The role of the intellectual in “backward”— that is, largely non-industrial—societies has been one of the major themes of the twentieth century. This is not surprising, since no previous period of history has opened the road to power to so many practitioners of ideas—though in societies in which literacy has been rather problematical. As a matter of fact, one of the principal ways the “underdeveloped” (or, as we now say, “developing”) world differs from Western Europe and the United States is the almost sacerdotal role assigned to individual writers, poets, playwrights, historians, and philosophers. The contrast between that situation and our own could not be starker, and it provokes much anguish in our literary papers. Look at Senegal, we are typically reproached by critics of our own (rather less philosophical) political class, there they have (or had) a...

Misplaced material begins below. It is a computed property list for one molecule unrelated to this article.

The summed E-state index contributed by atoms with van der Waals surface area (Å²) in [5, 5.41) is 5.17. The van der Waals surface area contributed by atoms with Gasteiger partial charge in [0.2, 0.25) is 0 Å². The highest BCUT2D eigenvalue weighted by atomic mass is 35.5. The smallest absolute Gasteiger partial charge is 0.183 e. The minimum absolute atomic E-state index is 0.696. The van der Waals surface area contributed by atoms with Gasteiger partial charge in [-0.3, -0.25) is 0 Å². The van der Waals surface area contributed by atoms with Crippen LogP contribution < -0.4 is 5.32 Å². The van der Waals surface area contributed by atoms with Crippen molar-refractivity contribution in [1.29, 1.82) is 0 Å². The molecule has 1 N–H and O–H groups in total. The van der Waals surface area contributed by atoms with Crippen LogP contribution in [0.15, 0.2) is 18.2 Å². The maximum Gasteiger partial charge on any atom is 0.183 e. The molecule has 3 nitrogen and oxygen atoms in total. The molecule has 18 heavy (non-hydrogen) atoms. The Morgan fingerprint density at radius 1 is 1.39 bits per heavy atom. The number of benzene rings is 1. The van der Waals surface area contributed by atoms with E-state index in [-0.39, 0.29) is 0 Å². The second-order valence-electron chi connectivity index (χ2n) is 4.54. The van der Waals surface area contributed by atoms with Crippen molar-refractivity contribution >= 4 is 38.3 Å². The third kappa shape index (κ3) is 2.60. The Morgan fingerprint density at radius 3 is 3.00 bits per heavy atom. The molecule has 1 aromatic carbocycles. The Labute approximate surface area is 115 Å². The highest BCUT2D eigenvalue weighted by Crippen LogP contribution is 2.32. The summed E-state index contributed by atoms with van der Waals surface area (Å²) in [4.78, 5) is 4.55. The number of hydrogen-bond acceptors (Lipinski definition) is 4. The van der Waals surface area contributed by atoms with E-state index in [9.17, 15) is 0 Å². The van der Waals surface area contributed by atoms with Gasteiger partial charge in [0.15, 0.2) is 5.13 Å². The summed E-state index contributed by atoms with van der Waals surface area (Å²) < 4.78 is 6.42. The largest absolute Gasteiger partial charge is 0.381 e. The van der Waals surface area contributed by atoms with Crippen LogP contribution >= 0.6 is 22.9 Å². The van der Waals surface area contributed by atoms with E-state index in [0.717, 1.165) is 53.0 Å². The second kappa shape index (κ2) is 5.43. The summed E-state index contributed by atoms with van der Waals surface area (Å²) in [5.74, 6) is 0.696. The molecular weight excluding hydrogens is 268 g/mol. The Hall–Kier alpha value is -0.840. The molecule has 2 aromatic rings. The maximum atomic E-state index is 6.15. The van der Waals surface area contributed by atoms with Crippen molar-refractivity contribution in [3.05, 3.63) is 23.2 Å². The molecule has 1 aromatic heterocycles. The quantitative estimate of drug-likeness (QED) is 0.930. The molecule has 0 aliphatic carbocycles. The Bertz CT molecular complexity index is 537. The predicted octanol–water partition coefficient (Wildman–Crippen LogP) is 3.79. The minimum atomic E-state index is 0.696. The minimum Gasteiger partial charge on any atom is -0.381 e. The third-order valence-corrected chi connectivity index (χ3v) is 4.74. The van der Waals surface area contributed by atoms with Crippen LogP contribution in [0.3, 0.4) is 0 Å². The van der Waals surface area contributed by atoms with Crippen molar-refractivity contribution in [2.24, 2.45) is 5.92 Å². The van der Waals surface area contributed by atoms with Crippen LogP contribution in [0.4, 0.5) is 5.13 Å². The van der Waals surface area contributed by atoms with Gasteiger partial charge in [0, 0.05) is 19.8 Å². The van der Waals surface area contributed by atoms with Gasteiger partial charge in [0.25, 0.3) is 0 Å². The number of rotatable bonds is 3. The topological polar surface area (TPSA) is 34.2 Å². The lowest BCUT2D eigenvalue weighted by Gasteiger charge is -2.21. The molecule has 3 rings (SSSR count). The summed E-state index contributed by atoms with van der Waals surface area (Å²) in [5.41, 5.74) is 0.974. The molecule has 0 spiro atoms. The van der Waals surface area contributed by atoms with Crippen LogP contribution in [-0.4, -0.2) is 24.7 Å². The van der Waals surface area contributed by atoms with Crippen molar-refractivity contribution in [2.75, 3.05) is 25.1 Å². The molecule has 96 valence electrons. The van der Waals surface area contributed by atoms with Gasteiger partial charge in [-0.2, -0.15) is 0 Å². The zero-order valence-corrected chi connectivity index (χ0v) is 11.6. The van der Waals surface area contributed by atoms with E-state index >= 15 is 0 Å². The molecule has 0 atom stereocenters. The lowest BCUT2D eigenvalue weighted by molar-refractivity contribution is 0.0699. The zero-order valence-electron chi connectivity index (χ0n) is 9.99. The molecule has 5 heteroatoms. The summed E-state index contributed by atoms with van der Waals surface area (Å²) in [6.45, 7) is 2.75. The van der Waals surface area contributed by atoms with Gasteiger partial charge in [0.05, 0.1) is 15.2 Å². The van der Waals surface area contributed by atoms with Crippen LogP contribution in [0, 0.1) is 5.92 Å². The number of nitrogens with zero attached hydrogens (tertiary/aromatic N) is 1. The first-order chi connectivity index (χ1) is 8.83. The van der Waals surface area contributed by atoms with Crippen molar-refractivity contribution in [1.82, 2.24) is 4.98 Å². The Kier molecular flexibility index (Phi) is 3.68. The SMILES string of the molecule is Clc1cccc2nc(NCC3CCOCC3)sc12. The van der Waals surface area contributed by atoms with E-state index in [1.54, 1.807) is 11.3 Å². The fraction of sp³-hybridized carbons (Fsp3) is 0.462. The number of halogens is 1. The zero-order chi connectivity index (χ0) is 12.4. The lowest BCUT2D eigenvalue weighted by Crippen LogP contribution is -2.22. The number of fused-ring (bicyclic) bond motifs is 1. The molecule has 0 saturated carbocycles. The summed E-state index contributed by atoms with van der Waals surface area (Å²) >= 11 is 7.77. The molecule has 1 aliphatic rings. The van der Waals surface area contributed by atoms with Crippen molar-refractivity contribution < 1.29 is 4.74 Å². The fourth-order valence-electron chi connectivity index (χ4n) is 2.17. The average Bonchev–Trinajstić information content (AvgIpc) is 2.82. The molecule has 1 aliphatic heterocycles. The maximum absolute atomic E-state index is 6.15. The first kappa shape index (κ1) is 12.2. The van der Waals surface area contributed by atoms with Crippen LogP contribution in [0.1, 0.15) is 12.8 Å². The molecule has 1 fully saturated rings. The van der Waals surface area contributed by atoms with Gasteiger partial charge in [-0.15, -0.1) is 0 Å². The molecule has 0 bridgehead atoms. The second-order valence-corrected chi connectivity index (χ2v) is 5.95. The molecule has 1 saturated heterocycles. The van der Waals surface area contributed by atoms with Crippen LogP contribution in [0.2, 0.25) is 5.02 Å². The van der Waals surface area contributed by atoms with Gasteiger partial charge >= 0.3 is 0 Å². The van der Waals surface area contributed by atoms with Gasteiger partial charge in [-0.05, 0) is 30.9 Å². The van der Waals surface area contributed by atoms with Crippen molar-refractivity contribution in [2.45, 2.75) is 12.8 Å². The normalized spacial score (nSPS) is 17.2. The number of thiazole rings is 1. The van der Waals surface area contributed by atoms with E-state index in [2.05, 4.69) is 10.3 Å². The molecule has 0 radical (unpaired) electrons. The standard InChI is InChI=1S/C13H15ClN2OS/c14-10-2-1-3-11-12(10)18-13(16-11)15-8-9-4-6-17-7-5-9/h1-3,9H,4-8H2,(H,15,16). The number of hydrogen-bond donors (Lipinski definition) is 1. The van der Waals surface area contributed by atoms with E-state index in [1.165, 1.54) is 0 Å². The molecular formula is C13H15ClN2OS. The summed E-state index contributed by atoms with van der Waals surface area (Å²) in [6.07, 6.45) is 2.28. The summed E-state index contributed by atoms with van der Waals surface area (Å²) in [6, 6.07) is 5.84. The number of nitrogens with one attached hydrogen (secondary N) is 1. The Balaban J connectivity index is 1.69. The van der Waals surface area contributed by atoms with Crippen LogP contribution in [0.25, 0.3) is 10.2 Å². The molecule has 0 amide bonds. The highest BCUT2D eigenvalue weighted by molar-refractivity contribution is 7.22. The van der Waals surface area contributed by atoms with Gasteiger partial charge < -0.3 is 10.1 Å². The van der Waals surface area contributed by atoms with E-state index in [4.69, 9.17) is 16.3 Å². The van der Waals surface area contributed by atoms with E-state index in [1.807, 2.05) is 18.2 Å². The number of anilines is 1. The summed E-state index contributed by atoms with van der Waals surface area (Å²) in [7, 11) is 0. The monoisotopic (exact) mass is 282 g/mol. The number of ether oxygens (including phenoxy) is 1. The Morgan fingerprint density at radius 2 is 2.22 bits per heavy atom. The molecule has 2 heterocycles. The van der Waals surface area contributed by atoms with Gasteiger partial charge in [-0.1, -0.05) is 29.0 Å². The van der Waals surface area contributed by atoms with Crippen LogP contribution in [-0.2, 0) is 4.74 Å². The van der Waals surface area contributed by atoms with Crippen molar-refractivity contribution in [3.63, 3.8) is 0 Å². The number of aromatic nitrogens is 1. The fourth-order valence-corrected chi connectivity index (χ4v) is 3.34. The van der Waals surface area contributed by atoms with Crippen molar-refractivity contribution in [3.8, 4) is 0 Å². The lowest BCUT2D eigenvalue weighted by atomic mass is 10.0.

New to The New Criterion?

Subscribe for one year to receive ten print issues, and gain immediate access to our online archive spanning more than four decades of art and cultural criticism.

Popular Right Now